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Ringside slam fest

Muscle men in wacky costumes punch each other

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Sometimes in this column, we tend to focus on the “art” side of things and skim over the “bash.” Not this week, because we’re talking pro wrestling, the least artsy, most bashy game in town. While there is a theatrical element to wrestling and some semblance of storytelling, it’s generally about as deep
as a kiddy-pool.

TRASH TALKERS :  Rik Luxury and his manager Markus Mac get the crowd riled by yelling at kids. How could you not want to see his face get broken? - PHOTOS BY NICK POWELL
  • PHOTOS BY NICK POWELL
  • TRASH TALKERS : Rik Luxury and his manager Markus Mac get the crowd riled by yelling at kids. How could you not want to see his face get broken?

That being said, if you throw some people in a pool and make them fight, I’ll probably watch it, so on June 23, I found myself sitting ringside at the Colony Park Community Center in Atascadero waiting to see the Vendetta Pro Wrestling Summer Sizzle 2012. It was cheesy, so cheesy you could wave a cracker through the air and enjoy a delicious snack, but who doesn’t like a little cheese sometimes?

The first match featured Judah the Apostle, who rubbed me the wrong way right out of the gate. His name sounded a bit too close to “Judas” for my liking, and he was accompanied by a sharply dressed manager. That’s not a good sign. For those readers who were never male adolescents in a post ’80s America, wrestling managers are always cheaters, without fail. You can tell by their sunglasses, which they use to hide their dead, soulless eyes.

MY CHILDHOOD HERO :  If I look scared, it’s because I’d just been pulled across the room against my will by a man with a spear-tipped rope.
  • MY CHILDHOOD HERO : If I look scared, it’s because I’d just been pulled across the room against my will by a man with a spear-tipped rope.

It didn’t help Judah’s cause that he was fighting Scorpio, a guy whose costume reawakened my childhood love of ninjas fighting each other to the death by probably violating Mortal Kombat’s copyright protections. Scorpio proceeded to mop the ring with that Judah chump, finishing him with a sweet upper cut straight out of the video game.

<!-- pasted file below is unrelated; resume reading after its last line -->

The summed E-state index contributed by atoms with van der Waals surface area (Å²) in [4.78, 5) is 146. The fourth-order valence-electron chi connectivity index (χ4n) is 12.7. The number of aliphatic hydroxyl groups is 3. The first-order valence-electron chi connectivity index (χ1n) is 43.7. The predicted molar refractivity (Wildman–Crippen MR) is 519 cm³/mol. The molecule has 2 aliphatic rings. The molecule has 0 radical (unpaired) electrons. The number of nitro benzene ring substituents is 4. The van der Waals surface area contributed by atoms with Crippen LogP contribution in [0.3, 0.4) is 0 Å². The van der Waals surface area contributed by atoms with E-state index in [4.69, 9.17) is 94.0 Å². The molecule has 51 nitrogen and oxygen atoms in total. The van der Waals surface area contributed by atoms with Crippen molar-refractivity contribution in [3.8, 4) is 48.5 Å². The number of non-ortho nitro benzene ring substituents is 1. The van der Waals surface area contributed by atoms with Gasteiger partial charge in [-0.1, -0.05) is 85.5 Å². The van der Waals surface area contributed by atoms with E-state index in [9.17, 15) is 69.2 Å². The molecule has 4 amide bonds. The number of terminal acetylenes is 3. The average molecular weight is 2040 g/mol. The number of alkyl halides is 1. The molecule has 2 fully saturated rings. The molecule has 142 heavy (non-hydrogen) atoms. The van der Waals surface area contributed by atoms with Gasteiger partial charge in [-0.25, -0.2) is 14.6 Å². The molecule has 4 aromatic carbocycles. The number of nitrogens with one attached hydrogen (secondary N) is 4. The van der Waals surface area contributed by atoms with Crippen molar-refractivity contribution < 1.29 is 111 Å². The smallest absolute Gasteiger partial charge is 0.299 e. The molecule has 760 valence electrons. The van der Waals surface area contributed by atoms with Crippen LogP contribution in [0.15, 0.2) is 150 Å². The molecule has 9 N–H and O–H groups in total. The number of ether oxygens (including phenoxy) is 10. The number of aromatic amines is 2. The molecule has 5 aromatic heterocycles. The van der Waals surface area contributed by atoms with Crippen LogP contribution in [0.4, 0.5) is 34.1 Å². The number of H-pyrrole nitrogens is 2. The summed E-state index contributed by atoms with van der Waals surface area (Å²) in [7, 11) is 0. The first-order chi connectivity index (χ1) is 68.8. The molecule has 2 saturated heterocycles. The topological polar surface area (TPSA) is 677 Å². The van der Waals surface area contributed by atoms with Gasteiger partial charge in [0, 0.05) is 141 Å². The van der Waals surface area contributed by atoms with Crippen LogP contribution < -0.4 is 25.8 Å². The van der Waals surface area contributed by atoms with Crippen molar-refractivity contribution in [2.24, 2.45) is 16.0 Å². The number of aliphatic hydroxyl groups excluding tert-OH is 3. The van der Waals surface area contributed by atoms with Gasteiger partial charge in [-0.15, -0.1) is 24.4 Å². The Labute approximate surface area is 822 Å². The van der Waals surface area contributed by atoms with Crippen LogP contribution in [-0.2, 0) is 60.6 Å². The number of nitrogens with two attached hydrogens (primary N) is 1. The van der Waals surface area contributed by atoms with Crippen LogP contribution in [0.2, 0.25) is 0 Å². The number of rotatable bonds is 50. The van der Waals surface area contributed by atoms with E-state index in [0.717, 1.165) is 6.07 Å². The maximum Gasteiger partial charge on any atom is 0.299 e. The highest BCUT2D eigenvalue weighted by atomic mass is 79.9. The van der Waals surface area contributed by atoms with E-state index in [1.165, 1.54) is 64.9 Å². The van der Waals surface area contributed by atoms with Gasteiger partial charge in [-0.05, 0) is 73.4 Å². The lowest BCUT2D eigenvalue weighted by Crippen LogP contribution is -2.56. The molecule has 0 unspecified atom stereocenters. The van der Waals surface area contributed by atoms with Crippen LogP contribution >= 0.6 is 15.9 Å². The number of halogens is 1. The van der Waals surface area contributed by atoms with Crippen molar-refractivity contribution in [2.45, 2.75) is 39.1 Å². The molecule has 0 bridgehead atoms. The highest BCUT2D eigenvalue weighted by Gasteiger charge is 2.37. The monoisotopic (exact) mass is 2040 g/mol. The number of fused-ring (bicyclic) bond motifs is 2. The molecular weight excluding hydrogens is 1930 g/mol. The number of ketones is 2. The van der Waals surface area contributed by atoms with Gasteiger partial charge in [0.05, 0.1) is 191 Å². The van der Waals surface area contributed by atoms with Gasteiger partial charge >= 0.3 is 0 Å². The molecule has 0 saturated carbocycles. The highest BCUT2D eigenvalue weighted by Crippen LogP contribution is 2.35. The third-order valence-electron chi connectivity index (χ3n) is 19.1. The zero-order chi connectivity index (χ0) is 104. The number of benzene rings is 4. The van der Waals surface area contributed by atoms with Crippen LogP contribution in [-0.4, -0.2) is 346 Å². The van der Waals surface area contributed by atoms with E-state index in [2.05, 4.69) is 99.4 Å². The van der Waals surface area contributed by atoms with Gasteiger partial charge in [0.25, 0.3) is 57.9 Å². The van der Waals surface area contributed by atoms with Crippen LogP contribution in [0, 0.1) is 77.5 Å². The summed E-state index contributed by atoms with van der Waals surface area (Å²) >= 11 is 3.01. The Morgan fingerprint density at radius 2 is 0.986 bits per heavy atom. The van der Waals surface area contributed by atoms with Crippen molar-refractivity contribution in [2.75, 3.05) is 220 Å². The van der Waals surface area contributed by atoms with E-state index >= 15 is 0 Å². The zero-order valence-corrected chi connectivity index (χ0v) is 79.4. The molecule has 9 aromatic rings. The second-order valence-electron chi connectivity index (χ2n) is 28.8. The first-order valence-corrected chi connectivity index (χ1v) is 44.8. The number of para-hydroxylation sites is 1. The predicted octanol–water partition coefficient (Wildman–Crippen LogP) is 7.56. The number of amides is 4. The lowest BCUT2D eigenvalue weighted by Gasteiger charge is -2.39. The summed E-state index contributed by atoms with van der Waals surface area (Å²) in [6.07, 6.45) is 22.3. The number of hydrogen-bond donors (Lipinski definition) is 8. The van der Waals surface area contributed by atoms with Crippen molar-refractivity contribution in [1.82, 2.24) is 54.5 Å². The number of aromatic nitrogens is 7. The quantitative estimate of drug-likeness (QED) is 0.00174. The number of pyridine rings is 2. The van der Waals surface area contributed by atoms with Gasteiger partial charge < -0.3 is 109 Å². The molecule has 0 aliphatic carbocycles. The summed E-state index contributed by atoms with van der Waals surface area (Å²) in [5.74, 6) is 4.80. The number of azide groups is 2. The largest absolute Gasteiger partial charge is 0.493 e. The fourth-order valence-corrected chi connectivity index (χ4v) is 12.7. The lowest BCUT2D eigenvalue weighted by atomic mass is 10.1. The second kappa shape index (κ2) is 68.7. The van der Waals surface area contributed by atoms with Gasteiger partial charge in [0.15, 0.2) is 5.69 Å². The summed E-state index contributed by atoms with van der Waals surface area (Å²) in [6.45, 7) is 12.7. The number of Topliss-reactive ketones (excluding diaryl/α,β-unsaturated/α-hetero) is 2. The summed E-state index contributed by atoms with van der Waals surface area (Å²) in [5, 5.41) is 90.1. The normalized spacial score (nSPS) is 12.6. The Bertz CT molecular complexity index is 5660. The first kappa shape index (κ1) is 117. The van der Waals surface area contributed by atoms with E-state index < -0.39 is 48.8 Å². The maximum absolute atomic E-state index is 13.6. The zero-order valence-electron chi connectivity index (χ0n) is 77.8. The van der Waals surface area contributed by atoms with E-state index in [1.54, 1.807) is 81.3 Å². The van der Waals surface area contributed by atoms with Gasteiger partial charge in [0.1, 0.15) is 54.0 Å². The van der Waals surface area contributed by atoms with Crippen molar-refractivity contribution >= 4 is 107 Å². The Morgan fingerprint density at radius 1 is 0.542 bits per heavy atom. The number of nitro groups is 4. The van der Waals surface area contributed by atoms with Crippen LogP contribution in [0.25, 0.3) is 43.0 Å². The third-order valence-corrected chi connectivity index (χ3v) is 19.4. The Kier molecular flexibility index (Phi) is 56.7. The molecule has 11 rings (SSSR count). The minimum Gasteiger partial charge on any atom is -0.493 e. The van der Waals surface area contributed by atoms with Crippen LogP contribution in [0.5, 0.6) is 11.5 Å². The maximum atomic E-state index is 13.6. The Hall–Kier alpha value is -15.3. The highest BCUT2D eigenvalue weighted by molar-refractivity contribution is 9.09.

From there, a gaggle of street thugs called “Parental Discretion” bum-rushed the ring to talk crap on all the Atascaderans in the audience. Their get-ups were pretty ridiculous, with one guy wearing a speedo that had a dollar sign on the crotch and another rocking a “Super G” on his chiseled butt region. So it didn’t really hurt when they called the city “A-trash-cadero.” Still, I booed their asses with the rest of the crowd and cheered the ragtag team that got to fight them—a soul brother, a cowboy, and two random other guys. Wrestling is not a sport that can be enjoyed ironically. If you want to have fun, you have to dive in headfirst.

FAST AND FURIOUS :  Corniness aside, these guys portrayed some pretty impressive athleticism.
  • FAST AND FURIOUS : Corniness aside, these guys portrayed some pretty impressive athleticism.

Parental Discretion won, though, and cheaters won the next round, and the one after that, too. So if wrestling has a message for the kids, it’s apparently that cheaters always win. At least the homophobe got his ass kicked.

It was refreshingly offensive seeing one wrestler, Sledge, publicly mock another for being gay in 2012’s California, especially since the whole sport is dudes in spandex rubbing each other. I don’t mind offensive comedy, but this wasn’t even almost funny.

Before the show, I’d talked to Sledge in the makeshift backstage area. He was the local boy, a wrestler from San Luis Obispo, who had first contacted New Times about the event. He told me that professional style wrastlin’ is huge in Santa Maria, where events typically draw 1,200 spectators. Vendetta has a training facility in Lompoc, and interested parties can visit vendettaprowrestling.com for information on how to become a wrestler, a referee, or a dirt bag manager.

TAG TEAM MELEE :  Watch out, little man! That guy’s fixin’ to jump on your head!
  • TAG TEAM MELEE : Watch out, little man! That guy’s fixin’ to jump on your head!

“Is it fake?” I asked.

“Do you want a forearm to the face?” Sledge countered.

I took his word for it and tried to enjoy the show for what it was. I’ll tell you one thing: Those guys can kick with serious force. I saw one wrestler miss his opponent by a mile, but the shock waves from his foot were strong enough to send the other guy clear across the ring. If that ain’t impressive, I don’t know what is!

Staff Writer Nick Powell dresses like an octopus, wears a fedora, and wrestles as “The Ink Slinger.” Challenge him to a fight at npowell@newtimesslo.com.

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